I have a question about mgcv's formula syntax for interactions with smooths s() (I am actually using this syntax within brms).

Say I have two interacting factors X1 and X2 and I want to estimate how this interaction is moderated by a smoothed term X3 (a "varying coefficients" model). According to the mgcv help, when the by variable is a factor, it should be included as a main effect, but I am not sure how that applies when the interaction term is also a by variable. So, would I write that as

Y ~ X1 * X2 + s(X3, by=X1) + s(X3, by=X2) + s(X3, by=interaction(X1,X2)) 

or as

Y ~ X1 * X2 + s(X3, by=interaction(X1,X2)) 

Now, to get to the heart of my question, let us suppose that X2 is a continuous predictor, not a factor (according to the mgcv help, when the by variable is a continuous predictor, it should not be included as a main effect). So, which would be the correct syntax

Y ~ X1 + s(X3, by=X1) + s(X3, by=X2) + s(X3, by=interaction(X1,X2))


Y - X1 + s(X3, by=interaction(X1,X2))

or are both wrong?


1 Answer 1


For the two factors, I would use the second form

df <- transform(df, X1X2 = interaction(X1, X2, drop = TRUE))
Y ~ X1 * X2 + s(X3, by = X1X2)

(where df is the object passed to data.) You need to be careful with interaction() creating all possible combinations rather than the combinations in the data.

I might even go so far as doing

df <- transform(df, X1X2 = factor(paste(X1, X2, sep = '_')))
Y ~ X1 * X2 + s(X3, by = X1X2)

The terms produced by the intercept, X1, and X2 will code for the means of each group, while X1X2 should give a factor also coding for each group such that we get a smooth for each combination of X1 and X2. It doesn't really matter how the group means get code, just so long as we have a unique factor for each combination of them and have this coded in the dataset. The smooths and the factor fixed effects in the formula are somewhat independent in how we represent the effects in the model; so long as we get a smooth per unique combination and we represent the group means in some way we are good.

I'm not sure it is strictly possible to do what you want with a continuous X2. This came up recently on Twitter and there Eric Pedersen suggested

Y ~ X1 + te(X3, X2, bs = c('cr', 're'), by = X1)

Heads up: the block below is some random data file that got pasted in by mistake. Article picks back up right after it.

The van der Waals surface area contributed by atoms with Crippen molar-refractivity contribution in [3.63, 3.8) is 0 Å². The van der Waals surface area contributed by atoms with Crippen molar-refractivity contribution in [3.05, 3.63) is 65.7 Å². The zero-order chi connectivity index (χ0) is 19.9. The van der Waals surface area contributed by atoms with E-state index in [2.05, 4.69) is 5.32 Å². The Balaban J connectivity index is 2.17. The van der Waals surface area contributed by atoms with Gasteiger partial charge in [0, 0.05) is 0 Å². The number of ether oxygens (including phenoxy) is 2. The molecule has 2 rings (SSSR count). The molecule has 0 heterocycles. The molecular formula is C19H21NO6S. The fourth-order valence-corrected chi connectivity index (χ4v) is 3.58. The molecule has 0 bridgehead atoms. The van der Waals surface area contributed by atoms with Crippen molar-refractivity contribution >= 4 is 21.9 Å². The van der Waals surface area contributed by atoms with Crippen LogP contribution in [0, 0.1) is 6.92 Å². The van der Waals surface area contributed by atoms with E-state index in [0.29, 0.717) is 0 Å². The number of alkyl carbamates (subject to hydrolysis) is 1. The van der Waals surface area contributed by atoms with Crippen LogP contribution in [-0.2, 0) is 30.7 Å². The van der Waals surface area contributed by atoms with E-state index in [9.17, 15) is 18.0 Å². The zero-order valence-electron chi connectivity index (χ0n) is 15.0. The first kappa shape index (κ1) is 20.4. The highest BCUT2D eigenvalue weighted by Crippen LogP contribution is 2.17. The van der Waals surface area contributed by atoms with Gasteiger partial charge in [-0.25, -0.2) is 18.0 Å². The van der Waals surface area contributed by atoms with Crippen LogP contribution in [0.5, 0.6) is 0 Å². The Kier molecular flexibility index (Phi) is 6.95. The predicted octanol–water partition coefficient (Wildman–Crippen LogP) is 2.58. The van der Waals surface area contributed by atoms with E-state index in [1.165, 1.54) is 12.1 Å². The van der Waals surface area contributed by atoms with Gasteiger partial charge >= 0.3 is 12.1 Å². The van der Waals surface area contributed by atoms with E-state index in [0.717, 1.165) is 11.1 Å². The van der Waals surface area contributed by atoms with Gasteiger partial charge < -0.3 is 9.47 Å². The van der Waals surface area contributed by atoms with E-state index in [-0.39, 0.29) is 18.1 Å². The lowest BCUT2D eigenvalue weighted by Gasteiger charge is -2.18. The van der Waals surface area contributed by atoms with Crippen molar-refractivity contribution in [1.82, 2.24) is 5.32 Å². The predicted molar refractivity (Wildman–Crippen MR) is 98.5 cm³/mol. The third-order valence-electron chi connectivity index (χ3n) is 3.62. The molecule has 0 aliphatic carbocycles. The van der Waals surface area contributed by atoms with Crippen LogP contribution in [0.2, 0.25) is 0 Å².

which would give a tensor product of a cubic regression spline in X3 and a random slope (i.e. a linear effect) of X2.

In the Twitter conversation where Eric suggested that solution, the only other way we could think to do it would be by writing a new smooth.construct function that would simply add an unpenalized, linear term to the model matrix. But no one went so far as to implement that as yet.

  • $\begingroup$ Thank you. I am unsure what the "coefficients" would mean in Y ~ X1 * X2 + s(X3, by = X1X2). Suppose X1 and X2 each have 2 levels and are dummy coded; for the following 4 possible cases of X1 and X2, are the these predictions correctly specified: for $X1=0$, $X2=0$, predictions are $b_0 + f(X3)$; for $X1=1$, $X2=0$, predictions are $b_0 + b_{X1} + f(X3)$; for $X1=0$, $X2=1$, predictions are $b_0 + b_{X2} + f(X3)$; for $X1=X2=1$, predictions are $b_0 + b_{X1} + b_{X2} + b_{X1X2} + f(X3)$? So, in each case, it is the same X3 "curve", just differently offset? $\endgroup$ May 11, 2020 at 5:22
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    $\begingroup$ No, the model now has $f_j(X3)$ where $j$ indexes the levels of X1X2. Each of the $j$ smooths has it's own smoothness parameter, so the smooths can have different wiggliness. Basically the model matrix gets $j$ x k new columns, whose values are all 0 except for the rows related to the $j$th smooth, ie whose combination of X1 and X2 is that of the $j$th group. The parametric terms for X1 and X2 do shift the curve up and down; the $j$ smooths are centred so we need these terms to get the group means. But this model also specifies $j$ separate smooths. $\endgroup$ May 11, 2020 at 14:31
  • $\begingroup$ Multiple separate smooths -- excellent, now I understand (I was mentally multiplying instead of concatenating and so incorrectly thinking X1X2 had just two levels)! In the last formula Y ~ X1 + te(X3, X2, bs = c('cr', 're'), by = X1), I don't yet understand how the 're' argument turns X2 into a slope (a penalized linear effect) but I think having these slopes penalized makes sense in my current use case, so this is a good solution. For X3, is there any reason to prefer 'cr' over, for example, 'tp'? $\endgroup$ May 12, 2020 at 1:18
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    $\begingroup$ For the random effect basis bs = 're', the mgcv-convention is to add random intercept for a factor variable or a random (linear) slope for a continuous variable. However, as you are only passing the one continuous variable you simply get a shrunk linear coefficient. When you do a tensor product of this with a smooth function, the effect is to have the shrunk linear coefficient for X2 vary as a smooth function of X3. A cubic regression spline basis is the default in te() so I just used that, because you have to provide something for the first marginal smooth. $\endgroup$ May 12, 2020 at 2:02

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